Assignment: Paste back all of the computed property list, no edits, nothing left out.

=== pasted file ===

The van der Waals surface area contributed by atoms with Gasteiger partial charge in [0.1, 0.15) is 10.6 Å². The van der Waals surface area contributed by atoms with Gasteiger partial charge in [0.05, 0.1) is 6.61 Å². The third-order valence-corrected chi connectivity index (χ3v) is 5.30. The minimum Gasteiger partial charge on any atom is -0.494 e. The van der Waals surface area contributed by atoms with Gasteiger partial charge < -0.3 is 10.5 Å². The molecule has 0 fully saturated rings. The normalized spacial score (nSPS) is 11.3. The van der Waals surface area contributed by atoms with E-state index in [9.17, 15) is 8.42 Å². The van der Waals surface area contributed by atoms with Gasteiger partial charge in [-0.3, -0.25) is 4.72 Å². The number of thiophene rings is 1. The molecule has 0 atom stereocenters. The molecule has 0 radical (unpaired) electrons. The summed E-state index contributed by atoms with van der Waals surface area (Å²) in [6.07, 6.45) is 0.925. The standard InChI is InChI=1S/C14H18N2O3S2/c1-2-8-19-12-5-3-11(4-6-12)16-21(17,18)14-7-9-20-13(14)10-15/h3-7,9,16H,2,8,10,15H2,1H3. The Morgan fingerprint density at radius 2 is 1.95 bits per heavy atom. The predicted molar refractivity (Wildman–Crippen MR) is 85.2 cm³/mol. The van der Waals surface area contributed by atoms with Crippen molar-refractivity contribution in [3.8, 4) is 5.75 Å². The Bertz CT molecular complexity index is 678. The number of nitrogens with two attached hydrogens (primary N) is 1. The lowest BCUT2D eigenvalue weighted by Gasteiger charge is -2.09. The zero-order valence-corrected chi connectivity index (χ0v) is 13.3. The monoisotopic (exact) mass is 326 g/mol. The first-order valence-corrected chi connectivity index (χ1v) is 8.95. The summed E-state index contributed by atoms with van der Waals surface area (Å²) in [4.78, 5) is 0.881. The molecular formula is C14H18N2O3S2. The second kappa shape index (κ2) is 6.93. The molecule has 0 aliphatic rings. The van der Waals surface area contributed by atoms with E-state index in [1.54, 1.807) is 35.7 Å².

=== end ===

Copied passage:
The van der Waals surface area contributed by atoms with Gasteiger partial charge in [0.1, 0.15) is 10.6 Å². The van der Waals surface area contributed by atoms with Gasteiger partial charge in [0.05, 0.1) is 6.61 Å². The third-order valence-corrected chi connectivity index (χ3v) is 5.30. The minimum Gasteiger partial charge on any atom is -0.494 e. The van der Waals surface area contributed by atoms with Gasteiger partial charge < -0.3 is 10.5 Å². The molecule has 0 fully saturated rings. The normalized spacial score (nSPS) is 11.3. The van der Waals surface area contributed by atoms with E-state index in [9.17, 15) is 8.42 Å². The van der Waals surface area contributed by atoms with Gasteiger partial charge in [-0.3, -0.25) is 4.72 Å². The number of thiophene rings is 1. The molecule has 0 atom stereocenters. The molecule has 0 radical (unpaired) electrons. The summed E-state index contributed by atoms with van der Waals surface area (Å²) in [6.07, 6.45) is 0.925. The standard InChI is InChI=1S/C14H18N2O3S2/c1-2-8-19-12-5-3-11(4-6-12)16-21(17,18)14-7-9-20-13(14)10-15/h3-7,9,16H,2,8,10,15H2,1H3. The Morgan fingerprint density at radius 2 is 1.95 bits per heavy atom. The predicted molar refractivity (Wildman–Crippen MR) is 85.2 cm³/mol. The van der Waals surface area contributed by atoms with Crippen molar-refractivity contribution in [3.8, 4) is 5.75 Å². The Bertz CT molecular complexity index is 678. The number of nitrogens with two attached hydrogens (primary N) is 1. The lowest BCUT2D eigenvalue weighted by Gasteiger charge is -2.09. The zero-order valence-corrected chi connectivity index (χ0v) is 13.3. The monoisotopic (exact) mass is 326 g/mol. The first-order valence-corrected chi connectivity index (χ1v) is 8.95. The summed E-state index contributed by atoms with van der Waals surface area (Å²) in [4.78, 5) is 0.881. The molecular formula is C14H18N2O3S2. The second kappa shape index (κ2) is 6.93. The molecule has 0 aliphatic rings. The van der Waals surface area contributed by atoms with E-state index in [1.54, 1.807) is 35.7 Å².